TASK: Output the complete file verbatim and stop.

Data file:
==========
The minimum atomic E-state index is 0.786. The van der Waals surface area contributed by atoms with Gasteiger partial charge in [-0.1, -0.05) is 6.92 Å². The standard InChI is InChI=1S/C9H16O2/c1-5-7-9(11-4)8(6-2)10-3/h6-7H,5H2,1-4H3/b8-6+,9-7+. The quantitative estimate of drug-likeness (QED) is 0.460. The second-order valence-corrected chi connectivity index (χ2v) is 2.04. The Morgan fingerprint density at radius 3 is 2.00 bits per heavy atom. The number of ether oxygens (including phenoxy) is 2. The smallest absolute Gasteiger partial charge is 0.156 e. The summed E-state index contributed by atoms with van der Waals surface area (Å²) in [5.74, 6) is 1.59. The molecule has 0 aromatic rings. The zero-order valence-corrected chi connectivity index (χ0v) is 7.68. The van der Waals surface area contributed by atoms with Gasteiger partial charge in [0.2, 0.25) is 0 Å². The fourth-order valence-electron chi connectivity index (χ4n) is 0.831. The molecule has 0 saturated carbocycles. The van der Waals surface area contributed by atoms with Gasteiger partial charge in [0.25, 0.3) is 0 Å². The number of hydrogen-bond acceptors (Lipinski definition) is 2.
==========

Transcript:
The minimum atomic E-state index is 0.786. The van der Waals surface area contributed by atoms with Gasteiger partial charge in [-0.1, -0.05) is 6.92 Å². The standard InChI is InChI=1S/C9H16O2/c1-5-7-9(11-4)8(6-2)10-3/h6-7H,5H2,1-4H3/b8-6+,9-7+. The quantitative estimate of drug-likeness (QED) is 0.460. The second-order valence-corrected chi connectivity index (χ2v) is 2.04. The Morgan fingerprint density at radius 3 is 2.00 bits per heavy atom. The number of ether oxygens (including phenoxy) is 2. The smallest absolute Gasteiger partial charge is 0.156 e. The summed E-state index contributed by atoms with van der Waals surface area (Å²) in [5.74, 6) is 1.59. The molecule has 0 aromatic rings. The zero-order valence-corrected chi connectivity index (χ0v) is 7.68. The van der Waals surface area contributed by atoms with Gasteiger partial charge in [0.2, 0.25) is 0 Å². The fourth-order valence-electron chi connectivity index (χ4n) is 0.831. The molecule has 0 saturated carbocycles. The van der Waals surface area contributed by atoms with Gasteiger partial charge in [0.25, 0.3) is 0 Å². The number of hydrogen-bond acceptors (Lipinski definition) is 2.